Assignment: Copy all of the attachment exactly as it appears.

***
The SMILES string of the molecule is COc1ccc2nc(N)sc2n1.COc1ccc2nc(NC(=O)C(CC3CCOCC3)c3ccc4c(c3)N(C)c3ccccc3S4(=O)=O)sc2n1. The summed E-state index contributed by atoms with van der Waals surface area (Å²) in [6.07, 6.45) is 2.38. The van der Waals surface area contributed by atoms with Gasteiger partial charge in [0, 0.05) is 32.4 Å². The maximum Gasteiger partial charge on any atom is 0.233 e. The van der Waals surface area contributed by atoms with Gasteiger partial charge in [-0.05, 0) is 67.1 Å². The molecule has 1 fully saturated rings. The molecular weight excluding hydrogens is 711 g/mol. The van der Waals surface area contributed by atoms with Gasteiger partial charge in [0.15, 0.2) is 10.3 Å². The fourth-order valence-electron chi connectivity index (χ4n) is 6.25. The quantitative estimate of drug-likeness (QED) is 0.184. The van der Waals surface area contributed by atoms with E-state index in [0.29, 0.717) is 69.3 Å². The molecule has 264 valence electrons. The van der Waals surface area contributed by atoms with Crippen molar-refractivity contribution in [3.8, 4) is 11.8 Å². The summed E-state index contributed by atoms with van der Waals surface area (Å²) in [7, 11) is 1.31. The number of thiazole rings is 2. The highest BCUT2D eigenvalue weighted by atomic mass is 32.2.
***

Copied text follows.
The SMILES string of the molecule is COc1ccc2nc(N)sc2n1.COc1ccc2nc(NC(=O)C(CC3CCOCC3)c3ccc4c(c3)N(C)c3ccccc3S4(=O)=O)sc2n1. The summed E-state index contributed by atoms with van der Waals surface area (Å²) in [6.07, 6.45) is 2.38. The van der Waals surface area contributed by atoms with Gasteiger partial charge in [0, 0.05) is 32.4 Å². The maximum Gasteiger partial charge on any atom is 0.233 e. The van der Waals surface area contributed by atoms with Gasteiger partial charge in [-0.05, 0) is 67.1 Å². The molecule has 1 fully saturated rings. The molecular weight excluding hydrogens is 711 g/mol. The van der Waals surface area contributed by atoms with Gasteiger partial charge in [0.15, 0.2) is 10.3 Å². The fourth-order valence-electron chi connectivity index (χ4n) is 6.25. The quantitative estimate of drug-likeness (QED) is 0.184. The van der Waals surface area contributed by atoms with E-state index in [0.29, 0.717) is 69.3 Å². The molecule has 264 valence electrons. The van der Waals surface area contributed by atoms with Crippen molar-refractivity contribution in [3.8, 4) is 11.8 Å². The summed E-state index contributed by atoms with van der Waals surface area (Å²) in [7, 11) is 1.31. The number of thiazole rings is 2. The highest BCUT2D eigenvalue weighted by atomic mass is 32.2.